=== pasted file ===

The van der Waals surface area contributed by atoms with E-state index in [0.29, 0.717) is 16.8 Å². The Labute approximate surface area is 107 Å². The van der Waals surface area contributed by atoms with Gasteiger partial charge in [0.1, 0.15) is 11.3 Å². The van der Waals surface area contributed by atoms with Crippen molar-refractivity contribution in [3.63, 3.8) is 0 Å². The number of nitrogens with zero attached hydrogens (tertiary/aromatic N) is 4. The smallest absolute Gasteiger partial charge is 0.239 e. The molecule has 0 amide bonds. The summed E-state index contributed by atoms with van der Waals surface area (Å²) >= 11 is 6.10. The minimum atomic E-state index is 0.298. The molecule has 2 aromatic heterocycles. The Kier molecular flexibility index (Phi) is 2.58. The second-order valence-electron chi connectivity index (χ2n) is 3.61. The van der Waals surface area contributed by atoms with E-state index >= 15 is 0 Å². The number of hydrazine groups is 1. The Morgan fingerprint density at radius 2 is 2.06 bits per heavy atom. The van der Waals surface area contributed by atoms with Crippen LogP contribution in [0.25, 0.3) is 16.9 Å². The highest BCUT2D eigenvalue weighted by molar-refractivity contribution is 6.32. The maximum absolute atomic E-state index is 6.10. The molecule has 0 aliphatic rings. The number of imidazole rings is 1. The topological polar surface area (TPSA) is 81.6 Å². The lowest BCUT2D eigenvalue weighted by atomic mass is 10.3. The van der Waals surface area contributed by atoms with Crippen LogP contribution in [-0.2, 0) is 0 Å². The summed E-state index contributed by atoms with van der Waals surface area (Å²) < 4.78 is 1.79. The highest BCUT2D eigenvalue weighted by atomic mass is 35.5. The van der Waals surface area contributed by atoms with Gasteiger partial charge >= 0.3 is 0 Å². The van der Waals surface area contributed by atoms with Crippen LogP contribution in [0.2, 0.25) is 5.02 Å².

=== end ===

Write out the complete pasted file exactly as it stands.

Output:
The van der Waals surface area contributed by atoms with E-state index in [0.29, 0.717) is 16.8 Å². The Labute approximate surface area is 107 Å². The van der Waals surface area contributed by atoms with Gasteiger partial charge in [0.1, 0.15) is 11.3 Å². The van der Waals surface area contributed by atoms with Crippen molar-refractivity contribution in [3.63, 3.8) is 0 Å². The number of nitrogens with zero attached hydrogens (tertiary/aromatic N) is 4. The smallest absolute Gasteiger partial charge is 0.239 e. The molecule has 0 amide bonds. The summed E-state index contributed by atoms with van der Waals surface area (Å²) >= 11 is 6.10. The minimum atomic E-state index is 0.298. The molecule has 2 aromatic heterocycles. The Kier molecular flexibility index (Phi) is 2.58. The second-order valence-electron chi connectivity index (χ2n) is 3.61. The van der Waals surface area contributed by atoms with E-state index >= 15 is 0 Å². The number of hydrazine groups is 1. The Morgan fingerprint density at radius 2 is 2.06 bits per heavy atom. The van der Waals surface area contributed by atoms with Crippen LogP contribution in [0.25, 0.3) is 16.9 Å². The highest BCUT2D eigenvalue weighted by molar-refractivity contribution is 6.32. The maximum absolute atomic E-state index is 6.10. The molecule has 0 aliphatic rings. The number of imidazole rings is 1. The topological polar surface area (TPSA) is 81.6 Å². The lowest BCUT2D eigenvalue weighted by atomic mass is 10.3. The van der Waals surface area contributed by atoms with Crippen LogP contribution in [-0.2, 0) is 0 Å². The summed E-state index contributed by atoms with van der Waals surface area (Å²) < 4.78 is 1.79. The highest BCUT2D eigenvalue weighted by atomic mass is 35.5. The van der Waals surface area contributed by atoms with Gasteiger partial charge >= 0.3 is 0 Å². The van der Waals surface area contributed by atoms with Crippen LogP contribution in [0.2, 0.25) is 5.02 Å².